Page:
Can Brazilian Jiu-jitsu really save you against bigger opponents?

As you know, Jiu-jitsu can be adapt to anybody type and each of them have something in advantage, for example you probably heard or thought comments such as “This guy has long legs, once he learn the triangle he will be great” or “This guy is super flexible, imagine how tough will be to pass his guard” and so on. But what do you hear or think about small people? Maybe “Hummm, there is a small guy, let me warm up with him” or “Yeah, small guy in the mat, let me try my new techniques on him” and some people even think “The teacher put me against this small guy? No way I will let him beat me, I will crush him” LOL

Of course those are just examples, maybe you never said anything like this or, at least, not exactly that way, but the truth is that small people, like me, go over some hard time in the mats. Many of them give up because of that or get injuries in the process what also cause them to stop too early. The result of that is almost like a natural selection, the ones who “survive” this initial time, 99% of the time become super technical.

That is another reason why most small guys play bottom, just because they have no choice, since during training people usually put them on their back and they need to survive from there.

People ask me a lot how to handle bigger opponents and is hard to give an answer to that without studying each case. But in general the position you have a bigger chance against an opponent that is much bigger than you is taking his back. If you notice, once you are in someone´s back, even if you are much smaller, it won´t make much difference, he should not be able to work his way out of there with strength. 

Felipe Costa bigger opponents

Now try to mount a big guy. Chances are the he will just “upa” you out of there.

My master Rodrigo Comprido Medeiros, who have train Brock Lesnar´s in the ground for UFC, often jokes with me saying that now he understand how I felt all those year of training, since the size difference from Comprido to me is almost the same as from Brock to him.

In 2003 during the Personal Training Program in US (something that I apply in different academies in the World to help them raise their technique level faster), couple weeks after my first World title, I was rolling with a big white belt who was as big as a basketball player, he knew very little BJJ and I was only defending myself not to get hurt, so he was able to get many superior positions on me. Later on that night I read a comment in the internet from a purple belt asking “Can a light BJJ World champion beat a big white belt?”. Obviously the person who wrote that knew very little about Jiu-Jitsu, but just to prove a point, the next day I made sure this guy was watching when I rolled with the big white belt on “competition mode” and as a result I tapped him a few times from the back and even got him in an arm bar when he got tired. I never hurt him, this would be non sense, but I had to give my best to pull that off.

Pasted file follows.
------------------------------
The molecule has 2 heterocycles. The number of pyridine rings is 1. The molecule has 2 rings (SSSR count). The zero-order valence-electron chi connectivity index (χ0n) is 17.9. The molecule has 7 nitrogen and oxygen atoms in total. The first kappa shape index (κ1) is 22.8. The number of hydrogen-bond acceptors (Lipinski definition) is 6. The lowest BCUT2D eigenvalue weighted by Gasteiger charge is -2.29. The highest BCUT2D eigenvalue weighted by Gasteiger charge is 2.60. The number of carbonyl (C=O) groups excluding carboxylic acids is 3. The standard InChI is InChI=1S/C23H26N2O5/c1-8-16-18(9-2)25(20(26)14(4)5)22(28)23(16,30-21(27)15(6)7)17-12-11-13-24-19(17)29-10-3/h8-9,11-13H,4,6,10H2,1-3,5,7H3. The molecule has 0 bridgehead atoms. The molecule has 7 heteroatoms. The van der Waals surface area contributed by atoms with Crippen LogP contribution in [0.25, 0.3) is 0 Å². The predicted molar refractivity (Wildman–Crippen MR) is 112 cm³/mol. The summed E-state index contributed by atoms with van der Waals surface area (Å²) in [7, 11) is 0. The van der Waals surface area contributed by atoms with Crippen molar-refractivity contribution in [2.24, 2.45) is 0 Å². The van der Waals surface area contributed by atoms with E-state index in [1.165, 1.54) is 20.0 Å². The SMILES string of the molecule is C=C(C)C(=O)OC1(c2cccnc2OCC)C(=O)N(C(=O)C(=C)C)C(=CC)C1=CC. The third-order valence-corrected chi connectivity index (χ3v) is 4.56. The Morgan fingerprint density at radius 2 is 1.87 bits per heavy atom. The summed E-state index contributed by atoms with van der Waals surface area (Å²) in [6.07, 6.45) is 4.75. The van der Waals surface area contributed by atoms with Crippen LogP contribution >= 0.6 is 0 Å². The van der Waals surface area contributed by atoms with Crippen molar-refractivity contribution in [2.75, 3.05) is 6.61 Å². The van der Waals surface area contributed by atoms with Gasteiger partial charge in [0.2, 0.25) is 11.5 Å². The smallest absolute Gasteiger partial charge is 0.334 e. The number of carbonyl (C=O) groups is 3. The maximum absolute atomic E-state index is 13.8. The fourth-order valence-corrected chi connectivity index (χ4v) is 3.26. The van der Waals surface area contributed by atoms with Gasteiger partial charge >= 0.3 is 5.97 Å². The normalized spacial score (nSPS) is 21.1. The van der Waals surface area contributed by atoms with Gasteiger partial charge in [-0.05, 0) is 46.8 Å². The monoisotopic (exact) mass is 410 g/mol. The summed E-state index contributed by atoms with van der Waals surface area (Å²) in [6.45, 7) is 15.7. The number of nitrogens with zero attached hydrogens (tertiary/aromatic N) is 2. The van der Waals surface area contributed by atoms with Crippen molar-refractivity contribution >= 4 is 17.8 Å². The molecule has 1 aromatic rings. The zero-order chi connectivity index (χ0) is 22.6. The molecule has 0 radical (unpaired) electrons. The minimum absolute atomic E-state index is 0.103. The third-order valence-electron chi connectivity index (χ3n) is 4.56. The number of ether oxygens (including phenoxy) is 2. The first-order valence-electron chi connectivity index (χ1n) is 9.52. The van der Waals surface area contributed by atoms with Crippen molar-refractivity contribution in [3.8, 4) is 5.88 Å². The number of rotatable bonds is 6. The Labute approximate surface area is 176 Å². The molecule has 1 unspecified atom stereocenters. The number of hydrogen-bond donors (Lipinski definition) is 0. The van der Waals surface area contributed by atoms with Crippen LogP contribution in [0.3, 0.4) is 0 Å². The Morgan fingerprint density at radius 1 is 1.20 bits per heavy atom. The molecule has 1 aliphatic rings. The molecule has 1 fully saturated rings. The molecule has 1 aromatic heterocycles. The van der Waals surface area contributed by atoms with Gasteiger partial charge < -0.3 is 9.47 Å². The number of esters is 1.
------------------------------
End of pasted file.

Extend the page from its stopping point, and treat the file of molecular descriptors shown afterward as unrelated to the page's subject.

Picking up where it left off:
If that would happen today, I would just ignore it completely. Why? Because I was in great risk to injury myself just to prove a point to a person that I barely knew. Nowadays I just know better.

Now let´s just imagine that this big guy, that back then was a white belt, kept training and possibly today was a purple or brown belt. Let´s also imagine that in theory I would still be more technical them him, but now he has besides the size and strength a good amount of technique on his side. Could I beat him still? No, probably not. But would it be impossible to beat him? NO, not impossible, but once the technique reach a similar level, the size and strength will make a good difference.

I honestly believe that Brazilian Jiu-Jitsu is the only martial arts that gives you a real chance of success against bigger opponents. If in a self-defense situation you have to defend yourself against a bigger guy who doesn’t know any BJJ, I would say your chances of success are enormously bigger than his.

In Brazil we have a saying that if an “advice was good, people would sell them, not just give away”, but I will give one free advice to you: if you made all the way to the end of this article and you are not a small guy, try to learn as much as you can from them. Just think that if a light guy has good enough technique to handle a bigger guy, when you get older and can no longer count on your strength, those techniques the way they apply may get you still going and having fun.

Felipe Costa ( Black belt BJJ World Champion, currently teaching in Ipanema - Rio de Janeiro - Brazil )


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Posted by Felipe Costa Sep 23, 2016 Categories: BJJ Felipe Costa Gracie Jiu Jitsu Motivational self defense